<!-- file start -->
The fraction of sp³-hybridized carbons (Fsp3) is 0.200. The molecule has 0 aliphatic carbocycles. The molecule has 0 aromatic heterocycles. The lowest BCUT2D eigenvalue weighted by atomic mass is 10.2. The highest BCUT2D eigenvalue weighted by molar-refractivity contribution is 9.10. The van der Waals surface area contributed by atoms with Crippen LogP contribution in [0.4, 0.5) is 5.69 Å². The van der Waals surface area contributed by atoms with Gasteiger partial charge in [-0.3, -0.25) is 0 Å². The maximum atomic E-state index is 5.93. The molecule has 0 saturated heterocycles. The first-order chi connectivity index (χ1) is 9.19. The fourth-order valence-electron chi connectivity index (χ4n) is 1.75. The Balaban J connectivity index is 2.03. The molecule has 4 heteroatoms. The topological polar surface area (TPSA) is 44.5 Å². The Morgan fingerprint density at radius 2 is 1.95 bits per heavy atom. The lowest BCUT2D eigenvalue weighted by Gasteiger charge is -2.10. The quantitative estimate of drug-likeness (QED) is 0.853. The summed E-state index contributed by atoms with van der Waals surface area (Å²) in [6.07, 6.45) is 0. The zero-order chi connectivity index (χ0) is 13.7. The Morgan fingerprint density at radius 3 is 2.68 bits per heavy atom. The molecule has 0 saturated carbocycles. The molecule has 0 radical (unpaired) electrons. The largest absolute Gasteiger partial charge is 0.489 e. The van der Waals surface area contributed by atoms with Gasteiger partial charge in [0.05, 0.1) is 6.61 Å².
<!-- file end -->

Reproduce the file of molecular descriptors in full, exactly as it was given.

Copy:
The fraction of sp³-hybridized carbons (Fsp3) is 0.200. The molecule has 0 aliphatic carbocycles. The molecule has 0 aromatic heterocycles. The lowest BCUT2D eigenvalue weighted by atomic mass is 10.2. The highest BCUT2D eigenvalue weighted by molar-refractivity contribution is 9.10. The van der Waals surface area contributed by atoms with Crippen LogP contribution in [0.4, 0.5) is 5.69 Å². The van der Waals surface area contributed by atoms with Gasteiger partial charge in [-0.3, -0.25) is 0 Å². The maximum atomic E-state index is 5.93. The molecule has 0 saturated heterocycles. The first-order chi connectivity index (χ1) is 9.19. The fourth-order valence-electron chi connectivity index (χ4n) is 1.75. The Balaban J connectivity index is 2.03. The molecule has 4 heteroatoms. The topological polar surface area (TPSA) is 44.5 Å². The Morgan fingerprint density at radius 2 is 1.95 bits per heavy atom. The lowest BCUT2D eigenvalue weighted by Gasteiger charge is -2.10. The quantitative estimate of drug-likeness (QED) is 0.853. The summed E-state index contributed by atoms with van der Waals surface area (Å²) in [6.07, 6.45) is 0. The zero-order chi connectivity index (χ0) is 13.7. The Morgan fingerprint density at radius 3 is 2.68 bits per heavy atom. The molecule has 0 saturated carbocycles. The molecule has 0 radical (unpaired) electrons. The largest absolute Gasteiger partial charge is 0.489 e. The van der Waals surface area contributed by atoms with Gasteiger partial charge in [0.05, 0.1) is 6.61 Å².